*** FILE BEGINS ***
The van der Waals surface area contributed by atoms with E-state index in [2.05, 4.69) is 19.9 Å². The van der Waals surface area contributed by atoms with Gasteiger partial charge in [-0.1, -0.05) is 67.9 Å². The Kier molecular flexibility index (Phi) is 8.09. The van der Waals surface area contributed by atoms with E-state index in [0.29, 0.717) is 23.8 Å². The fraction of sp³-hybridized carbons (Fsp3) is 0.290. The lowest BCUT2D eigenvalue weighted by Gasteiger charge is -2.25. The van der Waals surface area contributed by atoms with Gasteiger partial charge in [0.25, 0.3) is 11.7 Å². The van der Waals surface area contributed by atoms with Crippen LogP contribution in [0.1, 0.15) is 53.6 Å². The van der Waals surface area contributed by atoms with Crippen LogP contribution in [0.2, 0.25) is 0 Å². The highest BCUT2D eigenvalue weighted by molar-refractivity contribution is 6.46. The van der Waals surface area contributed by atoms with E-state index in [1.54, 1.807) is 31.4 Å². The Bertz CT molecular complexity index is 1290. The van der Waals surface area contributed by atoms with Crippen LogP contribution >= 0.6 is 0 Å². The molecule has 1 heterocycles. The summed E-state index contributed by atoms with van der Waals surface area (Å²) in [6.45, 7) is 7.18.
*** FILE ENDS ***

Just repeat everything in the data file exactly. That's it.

The van der Waals surface area contributed by atoms with E-state index in [2.05, 4.69) is 19.9 Å². The van der Waals surface area contributed by atoms with Gasteiger partial charge in [-0.1, -0.05) is 67.9 Å². The Kier molecular flexibility index (Phi) is 8.09. The van der Waals surface area contributed by atoms with E-state index in [0.29, 0.717) is 23.8 Å². The fraction of sp³-hybridized carbons (Fsp3) is 0.290. The lowest BCUT2D eigenvalue weighted by Gasteiger charge is -2.25. The van der Waals surface area contributed by atoms with Gasteiger partial charge in [0.25, 0.3) is 11.7 Å². The van der Waals surface area contributed by atoms with Crippen LogP contribution in [0.1, 0.15) is 53.6 Å². The van der Waals surface area contributed by atoms with Crippen LogP contribution in [0.2, 0.25) is 0 Å². The highest BCUT2D eigenvalue weighted by molar-refractivity contribution is 6.46. The van der Waals surface area contributed by atoms with E-state index in [1.54, 1.807) is 31.4 Å². The Bertz CT molecular complexity index is 1290. The van der Waals surface area contributed by atoms with Crippen LogP contribution >= 0.6 is 0 Å². The molecule has 1 heterocycles. The summed E-state index contributed by atoms with van der Waals surface area (Å²) in [6.45, 7) is 7.18.